As I waited for my friends to arrive the weather darkened, adding to the ambiance. And my hunger. And the coldness, which I had accounted for with my pre-season peacoat and scarf (much grumbling going on in my head how my friends in California are enjoying an unnatural heatwave of 95F/35C). What I did not account for, because the weather forecast had told me that it would be clear, was rain. I know it's stupid to live in London and not account for rain but...well, I didn't. They said it was supposed to be dry! And umbrellas wouldn't be allowed anyway, since they're obstructive to others watching the movie...and just plain rude in many outdoor venues.

Luckily Two came a minute later so I could go to the singular food truck that had come for our eating enjoyment, which distracted me from the weather. It sold...fish dogs!

What the hell is a fish dog, you ask? 

It's basically a hot dog made of fish! Just kidding.

It's a fish stick in a hot dog bun. Basically fish and chips but wrapped in bread:


There were even mushy peas at the bottom for my delicious taste experience! I thought that was a nice touch.

I slathered the thing in tartare sauce (which oddly tasted like olive tartare sauce rather than the normal pickle variety) and smothered one portion of my fries in "ketchup" (the European version of ketchup which comes in a tomato-shaped bottle...it has a similar consistency to that of American ketchup but it has more vinegar and stranger spices...something reminiscent of Chinese five spice).

We then returned to our seats for chatting and eating. 

It was...delicious! Breaded and fried pollock on a fairly nice bun. Perfectly fried and not at all overdone. The tartare sauce I could have done a little less with (I was heavy handed, as I always am with creamy sauces), but it was still incredibly enjoyable. The best part? The fries. They were either cooked in rosemary oil or drenched in them or had rosemary salt or something...incredibly tasty. I could taste the rosemary on them. They were...to die for. I've always loved fries with an unnecessary passion (hence why I stay away from them and chips all the time), but these were magnificent. I savored them for as long as possible.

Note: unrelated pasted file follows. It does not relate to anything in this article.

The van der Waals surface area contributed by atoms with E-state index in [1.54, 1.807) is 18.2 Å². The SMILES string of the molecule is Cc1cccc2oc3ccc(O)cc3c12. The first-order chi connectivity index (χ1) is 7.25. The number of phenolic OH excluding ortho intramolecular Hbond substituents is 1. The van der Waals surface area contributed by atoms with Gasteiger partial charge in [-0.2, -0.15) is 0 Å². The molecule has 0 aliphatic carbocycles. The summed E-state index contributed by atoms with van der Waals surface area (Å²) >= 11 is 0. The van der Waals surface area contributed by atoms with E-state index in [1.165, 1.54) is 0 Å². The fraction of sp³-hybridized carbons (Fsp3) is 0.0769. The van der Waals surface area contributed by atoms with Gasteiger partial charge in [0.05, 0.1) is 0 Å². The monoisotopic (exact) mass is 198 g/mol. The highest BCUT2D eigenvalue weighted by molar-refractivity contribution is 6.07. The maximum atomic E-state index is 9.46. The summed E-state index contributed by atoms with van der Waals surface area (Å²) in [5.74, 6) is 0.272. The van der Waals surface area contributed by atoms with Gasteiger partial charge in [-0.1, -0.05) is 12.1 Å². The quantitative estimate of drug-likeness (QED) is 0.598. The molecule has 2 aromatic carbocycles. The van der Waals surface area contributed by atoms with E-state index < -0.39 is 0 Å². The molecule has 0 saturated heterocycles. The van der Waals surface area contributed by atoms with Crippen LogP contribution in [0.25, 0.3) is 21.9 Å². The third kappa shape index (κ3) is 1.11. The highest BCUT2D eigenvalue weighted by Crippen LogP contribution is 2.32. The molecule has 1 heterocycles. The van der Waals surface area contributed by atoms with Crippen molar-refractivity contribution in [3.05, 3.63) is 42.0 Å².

And then the food was gone. We chatted as we covered ourselves more from the rain. Luckily Two and Olive had planned better and brought ponchos for themselves, leaving me to cover myself with their woolen blanket, recently acquired during their trip to Scotland. I love having well-prepared friends (usually I'm one of them!).

Soon enough the movie started and I was transported back to high school, when Donnie Darko originally came out. If you haven't seen this film and love oddly contemplative early-2000's films about angsty teenage boys and the science of time travel, I would suggest it. Recommend it, even. 

Oh, and if you're not afraid of terrifying-looking rabbits. I forgot that part. Well, I didn't forget it, because that's the one thing everyone remembers about that film. Frank.


Anyway...it was good to see it again. I remembered times that were simpler. People were still shy and it was okay. Liking someone was enough. Less about the internet, phones, technology in general. Just...being.

We parted ways at the tube station and made promises to get together again soon. 

And life continues as it was before. But now I've seen a movie in a cemetery.

1 comment:

  1. Ketchup actually evolved from a Chinese sauce made of pickled fish and spices... so I'm guessing the European one is closer to the original based on your description. http://en.wikipedia.org/wiki/Ketchup#History

    Also, I didn't think about Frank until you mentioned him! I always remember the weird time tube thingies.

    ReplyDelete